stam·​pede | \ (ˌ)stam-ˈpēd How to pronounce stampede (audio) \

Definition of stampede

 (Entry 1 of 2)

1 : a wild headlong rush or flight of frightened animals
2 : a mass movement of people at a common impulse
3 : an extended festival combining a rodeo with exhibitions, contests, and social events


stampeded; stampeding

Definition of stampede (Entry 2 of 2)

transitive verb

1 : to cause to run away in headlong panic
2 : to cause (a group or mass of people) to act on sudden or rash impulse

intransitive verb

1 : to flee headlong in panic
2 : to act on mass impulse

Other Words from stampede


stampeder noun

Examples of stampede in a Sentence

Noun a stampede to the exits a stampede to buy the stock a stampede of new applicants Verb People stampeded to the exits. The gunshot stampeded the cattle.
Recent Examples on the Web: Noun But this is a show about a time portal on a Wyoming farm after all, one that just released a stampede of centuries-old buffalo into the modern day. Hunter Ingram, Variety, 6 May 2022 Republican primary will only intensify the stampede to kiss the king’s ring. Alex Shephard, The New Republic, 4 May 2022 The stampede killed at least 45 people, including four Americans, and injured many more. Editors, USA TODAY, 1 May 2021 The Who will play Cincinnati for the first time since the tragic Riverfront Coliseum show in 1979, where a pre-show stampede to enter the venue resulted in the deaths of 11 concertgoers. Luann Gibbs, The Enquirer, 29 Apr. 2022 Travis Scott is preparing to perform publicly for the first time since his hometown Astroworld Festival left 10 people dead and 300 others injured on November 5, 2021, following a stampede. Jasmine Washington, Seventeen, 28 Apr. 2022 What may be hitting financial stocks now are fears that this stampede will get faster and more furious. Telis Demos, WSJ, 26 Apr. 2022 Among the 12 people injured, 10 suffered gunshot wounds, and two were injured in the stampede that followed the gunfire inside the mall. Adam Sabes, Fox News, 16 Apr. 2022 But, at least for now, her team has been insulated from the stampede and the uproar. Ann Killion, San Francisco Chronicle, 2 Apr. 2022 Recent Examples on the Web: Verb That’s up from an estimate of about 34% in December, before Omicron began to stampede across the country. Los Angeles Times, 27 Apr. 2022 For 14 years, Thomas has been living that dream at her old stomping grounds -- even on days when the Culver City, California, morning blurs in a frantic effort to get her famous orange chicken ready before the kids stampede into the cafeteria. Byeli Cahan, ABC News, 24 Mar. 2022 Bulls rarely stampede through congested business districts, but Parisi hopes lessons learned from this study will provide insights into how crowds respond to other kinds of dangerous situations. Jack Tamisiea, Scientific American, 23 Feb. 2022 The local legend is the light from the tin cans blinded horses on the street who would stampede into neighbors’ yards. Carlos R. Muñoz,, 18 Feb. 2022 One method was to place swaths of carpet in train stations where thousands of people would stampede over them each day. James R. Hagerty, WSJ, 28 Jan. 2022 Individual investors continue to stampede into shares of growth companies, the types of buzzy stocks that have enjoyed explosive price gains this year. Caitlin Mccabe, WSJ, 25 Nov. 2021 One Facebook post implied the magnetic frequencies in the music compelled the concert-goers to stampede toward the stage because the post claims there is graphene oxide in their system as a result of the Covid-19 vaccine. Tara Subramaniam, CNN, 14 Nov. 2021 Don’t violate those core beliefs, and corporations and people will stampede into Texas. Greg Jefferson, San Antonio Express-News, 4 June 2021 See More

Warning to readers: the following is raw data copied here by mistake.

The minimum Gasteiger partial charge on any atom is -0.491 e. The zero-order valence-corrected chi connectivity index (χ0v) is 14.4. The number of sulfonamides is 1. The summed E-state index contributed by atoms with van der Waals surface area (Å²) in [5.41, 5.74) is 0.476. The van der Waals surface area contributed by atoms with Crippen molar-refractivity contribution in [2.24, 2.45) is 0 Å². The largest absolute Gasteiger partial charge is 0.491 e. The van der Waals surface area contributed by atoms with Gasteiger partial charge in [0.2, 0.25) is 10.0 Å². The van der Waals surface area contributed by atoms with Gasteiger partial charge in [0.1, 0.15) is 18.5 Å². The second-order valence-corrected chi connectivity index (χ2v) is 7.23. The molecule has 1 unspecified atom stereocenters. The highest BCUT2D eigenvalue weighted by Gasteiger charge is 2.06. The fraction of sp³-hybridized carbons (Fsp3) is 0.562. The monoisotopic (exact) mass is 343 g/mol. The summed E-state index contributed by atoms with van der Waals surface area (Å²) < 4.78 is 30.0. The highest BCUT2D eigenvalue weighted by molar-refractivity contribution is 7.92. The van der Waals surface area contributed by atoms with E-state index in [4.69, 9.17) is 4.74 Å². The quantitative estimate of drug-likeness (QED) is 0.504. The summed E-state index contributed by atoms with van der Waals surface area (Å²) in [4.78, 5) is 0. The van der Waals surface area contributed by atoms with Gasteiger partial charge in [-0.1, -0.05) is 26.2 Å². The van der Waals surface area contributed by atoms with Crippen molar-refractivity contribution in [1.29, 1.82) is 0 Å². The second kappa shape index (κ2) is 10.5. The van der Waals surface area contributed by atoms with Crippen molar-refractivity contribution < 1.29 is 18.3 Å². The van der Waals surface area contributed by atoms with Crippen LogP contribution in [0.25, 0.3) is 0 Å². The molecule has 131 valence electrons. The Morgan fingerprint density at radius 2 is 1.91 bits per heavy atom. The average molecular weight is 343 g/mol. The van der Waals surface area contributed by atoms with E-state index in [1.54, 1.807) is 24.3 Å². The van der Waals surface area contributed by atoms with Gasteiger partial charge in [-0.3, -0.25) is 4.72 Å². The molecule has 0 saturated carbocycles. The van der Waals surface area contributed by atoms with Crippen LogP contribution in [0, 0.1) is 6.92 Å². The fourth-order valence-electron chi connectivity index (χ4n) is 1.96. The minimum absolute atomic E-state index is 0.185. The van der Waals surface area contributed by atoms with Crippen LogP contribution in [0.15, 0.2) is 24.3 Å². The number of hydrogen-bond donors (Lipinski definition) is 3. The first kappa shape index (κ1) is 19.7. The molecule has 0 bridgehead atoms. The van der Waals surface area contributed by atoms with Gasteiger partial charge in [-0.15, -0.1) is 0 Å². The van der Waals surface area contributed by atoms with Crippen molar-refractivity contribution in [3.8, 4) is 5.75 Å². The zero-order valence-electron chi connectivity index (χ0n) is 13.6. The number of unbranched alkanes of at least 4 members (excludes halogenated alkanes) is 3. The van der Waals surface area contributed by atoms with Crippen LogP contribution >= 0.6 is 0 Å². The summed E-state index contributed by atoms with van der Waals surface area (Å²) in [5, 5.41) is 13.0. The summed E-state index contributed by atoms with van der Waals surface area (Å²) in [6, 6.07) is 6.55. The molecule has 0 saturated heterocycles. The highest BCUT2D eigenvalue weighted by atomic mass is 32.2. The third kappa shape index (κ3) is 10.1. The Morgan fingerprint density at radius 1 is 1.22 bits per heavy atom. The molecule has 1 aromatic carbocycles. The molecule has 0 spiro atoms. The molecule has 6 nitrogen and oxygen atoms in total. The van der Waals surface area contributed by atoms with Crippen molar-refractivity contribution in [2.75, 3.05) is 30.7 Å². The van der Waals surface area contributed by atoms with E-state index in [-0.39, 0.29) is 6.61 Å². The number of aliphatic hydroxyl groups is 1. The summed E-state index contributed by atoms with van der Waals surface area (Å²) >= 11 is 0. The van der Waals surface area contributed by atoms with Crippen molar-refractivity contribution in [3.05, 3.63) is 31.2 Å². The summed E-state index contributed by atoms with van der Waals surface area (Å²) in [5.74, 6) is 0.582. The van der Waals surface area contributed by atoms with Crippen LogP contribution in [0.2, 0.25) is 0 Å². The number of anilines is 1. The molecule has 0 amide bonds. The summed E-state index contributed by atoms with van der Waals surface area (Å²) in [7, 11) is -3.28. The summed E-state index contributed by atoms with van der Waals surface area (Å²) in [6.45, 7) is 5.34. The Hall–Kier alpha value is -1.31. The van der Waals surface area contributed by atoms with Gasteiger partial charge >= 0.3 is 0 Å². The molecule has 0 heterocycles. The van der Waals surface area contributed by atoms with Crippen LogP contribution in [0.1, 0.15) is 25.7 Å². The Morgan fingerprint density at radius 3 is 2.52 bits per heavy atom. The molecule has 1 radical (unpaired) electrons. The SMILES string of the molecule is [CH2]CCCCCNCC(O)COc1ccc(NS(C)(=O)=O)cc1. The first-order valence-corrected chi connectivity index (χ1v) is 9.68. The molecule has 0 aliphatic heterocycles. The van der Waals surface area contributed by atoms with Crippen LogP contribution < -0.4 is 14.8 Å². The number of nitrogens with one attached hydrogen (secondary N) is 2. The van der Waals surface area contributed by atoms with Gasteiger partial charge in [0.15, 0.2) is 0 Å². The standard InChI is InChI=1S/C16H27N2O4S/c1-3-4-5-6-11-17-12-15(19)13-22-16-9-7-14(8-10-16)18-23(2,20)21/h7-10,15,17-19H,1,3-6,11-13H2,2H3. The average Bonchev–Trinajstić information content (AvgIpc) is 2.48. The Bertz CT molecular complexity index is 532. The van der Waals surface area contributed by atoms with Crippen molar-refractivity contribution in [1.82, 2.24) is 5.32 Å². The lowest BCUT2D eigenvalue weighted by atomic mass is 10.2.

These example sentences are selected automatically from various online news sources to reflect current usage of the word 'stampede.' Views expressed in the examples do not represent the opinion of Merriam-Webster or its editors. Send us feedback.

First Known Use of stampede


1828, in the meaning defined at sense 1


1838, in the meaning defined at transitive sense 1

History and Etymology for stampede


American Spanish estampida, from Spanish, crash, from estampar to stamp, of Germanic origin; akin to Old High German stampfōn to stamp

Learn More About stampede

Time Traveler for stampede

Time Traveler

The first known use of stampede was in 1828

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Dictionary Entries Near stampede

stamp copper



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Statistics for stampede

Last Updated

16 May 2022

Cite this Entry

“Stampede.” Dictionary, Merriam-Webster, Accessed 22 May. 2022.

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More Definitions for stampede


stam·​pede | \ stam-ˈpēd How to pronounce stampede (audio) \

Kids Definition of stampede

 (Entry 1 of 2)

1 : a wild rush or flight of frightened animals or people
2 : a sudden foolish action or movement of a large number of people


stampeded; stampeding

Kids Definition of stampede (Entry 2 of 2)

1 : to run or cause to run away in fright or panic People stampeded to the exits.
2 : to act or cause to act together suddenly and without thought


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